"We can't be around to make observations in 10,000 years," Rupp says, "so we have to make informed predictions through simulations and extrapolate what will happen with time."

It's about the science

Carbon sequestration either captures the carbon released into the atmosphere and fixes it in flora by fostering biological systems such as rain forests, which naturally absorb CO2 (so-called "terrestrial sequestration"). Or, it captures CO2 before it is released into the atmosphere and injects it deep underground into the pore spaces of the rock for secure storage (called "geological sequestration"). As experts on the geology of the state, IGS researchers are working with many others to evaluate the technical feasibility of using Indiana's subsurface geology to store large amounts of CO2.

Indiana and its neighbor states, which are among the nation's leading coal producers and consumers, are ideally suited to test this kind of sequestration, partly because these states have a vested interest in the coal industry, and partly because the geology of the region lends itself to various kinds of underground sequestration.

There is immense public interest in the topic these days, both on the international level — CCS was the subject of talks at the most recent G8 summit — and at the community level. In southern Indiana, for instance, Duke Energy is poised to implement carbon sequestration on a large scale for the first time at a coal gasification plant it is constructing at Edwardsport, about 20 miles northeast of Vincennes. Emotions are running high, with critics claiming the technology is unproven and expensive.

As a member of two regional CCS research groups, the survey is supporting Duke's attempt to deploy the technology at this site by providing technical information about the characteristics of the local geology and its potential ability to serve as an effective storage system. For the IGS, it's all about the science: "observations, measurements, and inferences" says Rupp, and how that scientific information can be used by the policy and economic development communities to make decisions about deploying CCS.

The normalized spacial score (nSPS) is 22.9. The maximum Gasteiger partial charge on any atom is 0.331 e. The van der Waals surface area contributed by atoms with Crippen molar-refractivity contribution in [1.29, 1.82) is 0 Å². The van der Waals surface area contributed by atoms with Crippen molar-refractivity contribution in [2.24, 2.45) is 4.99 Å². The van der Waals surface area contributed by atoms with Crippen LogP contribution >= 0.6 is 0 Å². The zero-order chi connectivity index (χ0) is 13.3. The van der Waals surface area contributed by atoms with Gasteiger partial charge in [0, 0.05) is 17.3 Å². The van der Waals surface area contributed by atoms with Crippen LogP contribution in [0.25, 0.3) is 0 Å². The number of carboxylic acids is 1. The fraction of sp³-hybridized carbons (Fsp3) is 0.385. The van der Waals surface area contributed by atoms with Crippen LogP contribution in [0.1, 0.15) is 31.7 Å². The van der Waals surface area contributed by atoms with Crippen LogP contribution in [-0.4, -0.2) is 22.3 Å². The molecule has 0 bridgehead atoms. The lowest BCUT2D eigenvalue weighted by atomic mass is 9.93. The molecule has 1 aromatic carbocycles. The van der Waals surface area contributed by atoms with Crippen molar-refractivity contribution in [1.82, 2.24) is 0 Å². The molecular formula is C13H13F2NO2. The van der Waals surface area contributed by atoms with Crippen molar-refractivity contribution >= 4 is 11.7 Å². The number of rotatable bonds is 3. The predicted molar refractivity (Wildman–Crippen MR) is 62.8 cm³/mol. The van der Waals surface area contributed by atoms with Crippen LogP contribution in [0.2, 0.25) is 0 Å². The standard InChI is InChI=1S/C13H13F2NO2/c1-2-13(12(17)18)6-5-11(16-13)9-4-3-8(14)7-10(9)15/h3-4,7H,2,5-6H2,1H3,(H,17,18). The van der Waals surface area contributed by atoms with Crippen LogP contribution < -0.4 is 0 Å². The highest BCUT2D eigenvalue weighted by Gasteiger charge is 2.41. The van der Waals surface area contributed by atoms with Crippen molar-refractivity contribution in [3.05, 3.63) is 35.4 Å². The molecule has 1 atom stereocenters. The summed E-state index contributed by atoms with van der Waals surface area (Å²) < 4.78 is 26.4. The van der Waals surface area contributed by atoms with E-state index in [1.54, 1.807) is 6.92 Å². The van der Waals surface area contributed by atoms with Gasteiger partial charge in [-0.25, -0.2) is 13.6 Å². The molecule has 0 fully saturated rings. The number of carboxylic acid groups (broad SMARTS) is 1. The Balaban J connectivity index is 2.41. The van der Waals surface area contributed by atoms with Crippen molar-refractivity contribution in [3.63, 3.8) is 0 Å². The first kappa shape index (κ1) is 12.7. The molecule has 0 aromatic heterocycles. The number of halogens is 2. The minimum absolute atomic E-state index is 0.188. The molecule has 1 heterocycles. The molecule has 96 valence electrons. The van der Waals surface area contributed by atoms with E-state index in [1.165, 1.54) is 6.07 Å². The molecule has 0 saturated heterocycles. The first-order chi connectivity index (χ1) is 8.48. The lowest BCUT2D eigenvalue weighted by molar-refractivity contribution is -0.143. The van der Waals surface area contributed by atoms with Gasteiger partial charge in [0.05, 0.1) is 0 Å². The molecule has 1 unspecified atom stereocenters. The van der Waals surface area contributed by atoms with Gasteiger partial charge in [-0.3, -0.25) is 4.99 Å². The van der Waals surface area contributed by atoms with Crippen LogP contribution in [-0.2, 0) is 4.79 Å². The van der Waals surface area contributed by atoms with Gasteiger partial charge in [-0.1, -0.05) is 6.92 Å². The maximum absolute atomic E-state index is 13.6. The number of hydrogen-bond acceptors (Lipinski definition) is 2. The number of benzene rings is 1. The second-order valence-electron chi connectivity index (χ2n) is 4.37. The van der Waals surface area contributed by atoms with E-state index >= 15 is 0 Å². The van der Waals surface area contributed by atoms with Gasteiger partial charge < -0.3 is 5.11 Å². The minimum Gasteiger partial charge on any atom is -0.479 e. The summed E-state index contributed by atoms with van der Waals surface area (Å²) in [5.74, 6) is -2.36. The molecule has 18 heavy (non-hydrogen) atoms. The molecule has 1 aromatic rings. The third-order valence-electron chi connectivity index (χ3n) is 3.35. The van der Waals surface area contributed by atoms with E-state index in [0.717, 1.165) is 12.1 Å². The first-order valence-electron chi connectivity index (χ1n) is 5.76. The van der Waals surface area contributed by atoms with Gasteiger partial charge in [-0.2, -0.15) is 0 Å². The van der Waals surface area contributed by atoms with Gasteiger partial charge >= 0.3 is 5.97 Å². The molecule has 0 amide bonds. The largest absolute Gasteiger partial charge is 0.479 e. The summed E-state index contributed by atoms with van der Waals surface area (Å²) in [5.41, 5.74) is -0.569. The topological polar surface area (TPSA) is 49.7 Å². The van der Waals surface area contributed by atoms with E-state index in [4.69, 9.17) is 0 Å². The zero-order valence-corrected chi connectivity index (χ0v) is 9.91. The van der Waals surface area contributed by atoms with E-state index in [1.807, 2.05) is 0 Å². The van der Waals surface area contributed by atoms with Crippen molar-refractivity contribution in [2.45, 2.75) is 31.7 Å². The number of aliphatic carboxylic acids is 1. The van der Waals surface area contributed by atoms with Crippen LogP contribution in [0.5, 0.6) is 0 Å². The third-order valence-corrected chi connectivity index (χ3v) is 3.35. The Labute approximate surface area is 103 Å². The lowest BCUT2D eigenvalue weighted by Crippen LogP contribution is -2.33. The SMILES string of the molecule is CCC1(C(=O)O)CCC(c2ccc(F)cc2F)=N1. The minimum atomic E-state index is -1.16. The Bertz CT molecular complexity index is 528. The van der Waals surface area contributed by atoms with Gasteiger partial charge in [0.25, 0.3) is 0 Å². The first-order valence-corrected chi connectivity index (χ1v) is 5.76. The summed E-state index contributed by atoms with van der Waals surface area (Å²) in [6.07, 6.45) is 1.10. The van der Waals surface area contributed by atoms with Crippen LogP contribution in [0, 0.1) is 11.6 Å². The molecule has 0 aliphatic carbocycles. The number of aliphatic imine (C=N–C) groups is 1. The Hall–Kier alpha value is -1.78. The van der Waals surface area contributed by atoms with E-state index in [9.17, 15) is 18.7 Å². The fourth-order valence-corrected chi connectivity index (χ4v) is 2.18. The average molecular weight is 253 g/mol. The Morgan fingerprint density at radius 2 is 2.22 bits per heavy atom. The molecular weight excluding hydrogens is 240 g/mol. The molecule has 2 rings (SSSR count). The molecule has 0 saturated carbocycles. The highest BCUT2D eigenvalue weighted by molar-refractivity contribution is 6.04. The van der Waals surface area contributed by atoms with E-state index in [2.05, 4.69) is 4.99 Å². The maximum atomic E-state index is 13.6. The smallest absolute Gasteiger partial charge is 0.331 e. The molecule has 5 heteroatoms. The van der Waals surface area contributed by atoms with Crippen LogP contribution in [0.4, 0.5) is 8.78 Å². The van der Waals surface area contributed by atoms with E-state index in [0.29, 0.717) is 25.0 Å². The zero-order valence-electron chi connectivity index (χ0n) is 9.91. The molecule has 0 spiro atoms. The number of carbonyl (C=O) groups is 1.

His colleague Maria Mastalerz, a research scientist who specializes in coal geology, says the scientists studying carbon sequestration are the biggest skeptics of all. "We try to be as unbiased and objective as we can," she says. "It's not our role or our desire to support one specific way of thinking. I'm concerned about the environment too, but I look at the data, and I know we can do it cleanly. For some people it's hard to accept that. "

Injection exercise

The United States is a world leader in the development of CCS technology. The U.S. Department of Energy is carrying out an ambitious CCS program that aims to have long-term carbon capture and storage technologies ready by 2012. The DOE has formed the Regional Carbon Sequestration Partnerships program to achieve that goal. Two of the nation's seven partnerships — the Midwest Geological Sequestration Consortium and the Midwest Regional Carbon Sequestration Partnership — involve the Indiana Geological Survey. Together, the two consortia have received more than $130 million in federal funding. Rupp says the research is "in hurry-up mode."

The survey has already evaluated areas where CO2 might be stored in deep saline reservoirs, in depleted oil and gas fields, in unmineable coal seams, and in organic shale beds. Each type of reservoir has its pros and cons. The oil and gas fields, widespread throughout MRCSP's research region, have a particular advantage. CO2 injected into these mature fields could displace some remaining petroleum resources out of these reservoirs. Rupp says that using CO2 for "enhanced oil recovery" will be where the first significant carbon sequestration deployments occur.

Unmineable coal fields, as well as organic shale beds, both offer some potential for carbon sequestration. Analysis already conducted in the Appalachian basin of Kentucky, Ohio, Pennsylvania, and West Virginia indicates the basin may have the capacity to store up to 1 billion metric tons of CO2 in its coal beds, with the potential for extracting coal-based methane at the same time. Shale beds also may provide storage for CO2 while allowing for gas extraction.